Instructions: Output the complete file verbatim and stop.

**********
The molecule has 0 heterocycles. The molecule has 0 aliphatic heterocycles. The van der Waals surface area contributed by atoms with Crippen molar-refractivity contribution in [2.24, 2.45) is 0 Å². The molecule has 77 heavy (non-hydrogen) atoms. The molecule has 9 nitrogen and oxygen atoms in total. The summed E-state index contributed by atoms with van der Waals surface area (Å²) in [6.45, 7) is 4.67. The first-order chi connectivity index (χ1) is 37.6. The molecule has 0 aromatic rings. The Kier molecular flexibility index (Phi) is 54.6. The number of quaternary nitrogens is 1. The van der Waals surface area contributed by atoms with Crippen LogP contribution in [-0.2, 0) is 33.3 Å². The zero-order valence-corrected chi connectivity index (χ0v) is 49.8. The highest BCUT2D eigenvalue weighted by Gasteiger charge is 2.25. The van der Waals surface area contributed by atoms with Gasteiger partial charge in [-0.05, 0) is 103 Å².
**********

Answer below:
The molecule has 0 heterocycles. The molecule has 0 aliphatic heterocycles. The van der Waals surface area contributed by atoms with Crippen molar-refractivity contribution in [2.24, 2.45) is 0 Å². The molecule has 77 heavy (non-hydrogen) atoms. The molecule has 9 nitrogen and oxygen atoms in total. The summed E-state index contributed by atoms with van der Waals surface area (Å²) in [6.45, 7) is 4.67. The first-order chi connectivity index (χ1) is 37.6. The molecule has 0 aromatic rings. The Kier molecular flexibility index (Phi) is 54.6. The number of quaternary nitrogens is 1. The van der Waals surface area contributed by atoms with Crippen LogP contribution in [-0.2, 0) is 33.3 Å². The zero-order valence-corrected chi connectivity index (χ0v) is 49.8. The highest BCUT2D eigenvalue weighted by Gasteiger charge is 2.25. The van der Waals surface area contributed by atoms with Gasteiger partial charge in [-0.05, 0) is 103 Å².